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Old 03-09-2009, 08:53 AM
 
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I am a parent who is part of a community lobbying for a new public elementary school in our neighborhood. The idea of a K-8 school was suggested, instead of K-6 or preK-6. I have some concerns about separation of upper and lower grades, and the issues that young teens may bring to what is basically an elementary school setting. However, K-8 can help boost middle school students' achievement. I need your help in sorring this out.

What do you think? Is K-8 better? Are there special challenges or needs for this population? Any thoughts on how a school like this can be successful? I'd really enjoy hearing your thoughts.

Thanks!
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Old 03-09-2009, 09:13 AM
 
Location: downeast
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i live in a rural area with prek-8 schools, there are no middle schools or junior high schools in the area that i know of, and several of the communities feed to a private academy with 400+ students. i came from an area where all school systems had either a middle schools- 6-8 or junior high- 7-8
my personal opinions-
in favor of prk-8- 7-8th grade years are a difficult time/age. harder to pull away, easier to keep tabs on. less influence from older peers as they are still around little kids all day. harder to fall thru the cracks, easier to maintain grades.
cons- does not prepare them for high school atmosphere, have less responsibility. teachers still 'carry' some kids who would have fallen behind in other system (which is also a pro, but can hold back other kids) kids at this age can also have a negative impact on younger kids as they try to assert their independence (experimenting with language, girls etc...) this is an awkward age and sometimes best kept away from younger kids, but on the other hand, it can force them to try to keep it together a little longer. we have fewer problems with drugs, but that probably has more to do with the size of the town/school and accessability.
as soon as these kids get to high school, everyone gets sorted out just as you would expect, so i guess in the long run, it just keeps some out of trouble for a year or two longer, and some a year or so to catch up, and everyone else just fades into the woodwork.
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Old 03-09-2009, 09:19 AM
 
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We have no K-8 public schools where i am.

But my kids attend a private K-8 school and it works out fine, though it is a religous affiliated school so they are taught morals and how to behave from a young age. Not to mention most private schools REQUIRES parental involvement and public does not, it is often those children whose parents are NOT involved in their lives or education that have the most behavioral issues.

So their may be more problems trying to do this in a public setting. Your K's may come home having learned some new words ....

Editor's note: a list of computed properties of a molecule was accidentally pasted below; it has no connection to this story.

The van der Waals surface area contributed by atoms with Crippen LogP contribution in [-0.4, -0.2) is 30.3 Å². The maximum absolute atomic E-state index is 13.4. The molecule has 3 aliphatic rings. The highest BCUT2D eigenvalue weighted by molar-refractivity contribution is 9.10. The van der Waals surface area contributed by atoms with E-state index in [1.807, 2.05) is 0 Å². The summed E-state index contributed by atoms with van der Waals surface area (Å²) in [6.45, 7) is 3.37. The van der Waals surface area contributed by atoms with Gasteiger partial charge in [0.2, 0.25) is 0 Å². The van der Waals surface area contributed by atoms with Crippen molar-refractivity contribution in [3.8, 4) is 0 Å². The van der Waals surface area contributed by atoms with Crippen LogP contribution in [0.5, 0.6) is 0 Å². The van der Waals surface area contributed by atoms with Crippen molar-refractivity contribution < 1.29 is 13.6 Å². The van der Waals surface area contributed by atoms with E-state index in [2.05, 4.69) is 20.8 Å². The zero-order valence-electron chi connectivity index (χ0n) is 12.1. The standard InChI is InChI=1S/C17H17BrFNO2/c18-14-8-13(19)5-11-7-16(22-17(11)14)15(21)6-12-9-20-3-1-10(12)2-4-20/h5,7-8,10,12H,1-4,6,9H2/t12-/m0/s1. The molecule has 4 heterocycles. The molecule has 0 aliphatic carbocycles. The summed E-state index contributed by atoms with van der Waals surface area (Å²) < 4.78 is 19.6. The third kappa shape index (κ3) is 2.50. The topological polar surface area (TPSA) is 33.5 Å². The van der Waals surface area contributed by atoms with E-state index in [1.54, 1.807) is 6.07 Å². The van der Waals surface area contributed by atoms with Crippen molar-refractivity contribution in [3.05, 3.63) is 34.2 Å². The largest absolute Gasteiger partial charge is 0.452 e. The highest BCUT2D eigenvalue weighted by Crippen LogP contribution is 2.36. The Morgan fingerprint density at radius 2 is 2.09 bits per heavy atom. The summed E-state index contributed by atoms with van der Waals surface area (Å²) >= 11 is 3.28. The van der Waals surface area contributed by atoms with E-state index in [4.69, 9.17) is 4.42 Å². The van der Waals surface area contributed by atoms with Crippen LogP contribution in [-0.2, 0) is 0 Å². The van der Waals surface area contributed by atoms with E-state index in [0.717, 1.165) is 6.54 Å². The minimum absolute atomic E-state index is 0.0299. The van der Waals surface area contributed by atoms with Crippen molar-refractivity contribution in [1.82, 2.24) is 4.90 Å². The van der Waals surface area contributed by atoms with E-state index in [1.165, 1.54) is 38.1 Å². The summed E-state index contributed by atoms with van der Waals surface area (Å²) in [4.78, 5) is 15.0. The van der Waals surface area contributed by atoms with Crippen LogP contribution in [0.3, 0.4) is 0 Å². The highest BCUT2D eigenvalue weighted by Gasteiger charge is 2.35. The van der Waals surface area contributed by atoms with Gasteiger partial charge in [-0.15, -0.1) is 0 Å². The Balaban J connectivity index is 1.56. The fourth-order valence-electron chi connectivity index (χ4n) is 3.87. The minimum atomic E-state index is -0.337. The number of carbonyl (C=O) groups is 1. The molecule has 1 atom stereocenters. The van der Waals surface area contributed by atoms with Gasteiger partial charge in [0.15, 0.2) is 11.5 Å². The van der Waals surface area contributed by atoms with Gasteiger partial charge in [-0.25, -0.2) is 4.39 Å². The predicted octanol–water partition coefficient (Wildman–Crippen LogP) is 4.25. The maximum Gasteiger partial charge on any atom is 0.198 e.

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Old 03-09-2009, 09:33 AM
 
Location: Foot of the Rockies
84,960 posts, read 98,795,031 times
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Quote:
Originally Posted by mommax3plus2 View Post
i live in a rural area with prek-8 schools, there are no middle schools or junior high schools in the area that i know of, and several of the communities feed to a private academy with 400+ students. i came from an area where all school systems had either a middle schools- 6-8 or junior high- 7-8
my personal opinions-
in favor of prk-8- 7-8th grade years are a difficult time/age. harder to pull away, easier to keep tabs on. less influence from older peers as they are still around little kids all day. harder to fall thru the cracks, easier to maintain grades.
cons- does not prepare them for high school atmosphere, have less responsibility. teachers still 'carry' some kids who would have fallen behind in other system (which is also a pro, but can hold back other kids) kids at this age can also have a negative impact on younger kids as they try to assert their independence (experimenting with language, girls etc...) this is an awkward age and sometimes best kept away from younger kids, but on the other hand, it can force them to try to keep it together a little longer. we have fewer problems with drugs, but that probably has more to do with the size of the town/school and accessability.
as soon as these kids get to high school, everyone gets sorted out just as you would expect, so i guess in the long run, it just keeps some out of trouble for a year or two longer, and some a year or so to catch up, and everyone else just fades into the woodwork.
In my area we have several K-8s. They are basically run as two separate schools, a K-5, and a 6-8. In most cases, the middle school portion gets kids from other ele schools in the attendance area. The MS is run like a true MS, with different teachers for each subject, lockers, changing classes, etc. As for "preparation for high school", I think this is highly over-rated. The best preparation for high school is a good middle school foundation. I think one reason for the popularity of K-8s, as well as 6-12 schools, is flexiblity in classroom space and other resources. It seems our district favors K-8s, and the neighboring district favors 6-12s, basically, combined MS and HS. I think I'd rather have my 6th grader, or even my 8th grader, in a K-8!
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Old 03-09-2009, 09:34 AM
 
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My children were fortunate enough to attend a k-8 school when we lived in NJ for 3 years. I loved it.
I had a 1st grader, 2nd, and 8th. The little ones were thrilled to have their big brother in the same building, and it made their transition easier.

I thought the older kids were able to be children a little longer. They weren't thrown into a middle school in 6th grade, and forced to toughen up because they were again the youngest in the school. The 8th graders didn't have problems transitioning into high school, because the school still afforded them some of the middle school-type adjustments, like class changes and lockers. Plus, all the schools in the district were k-8, so, all incoming 9th graders were coming from the same experience.

Another benefit? Only one back-to-school night, fundraiser, etc to contend with!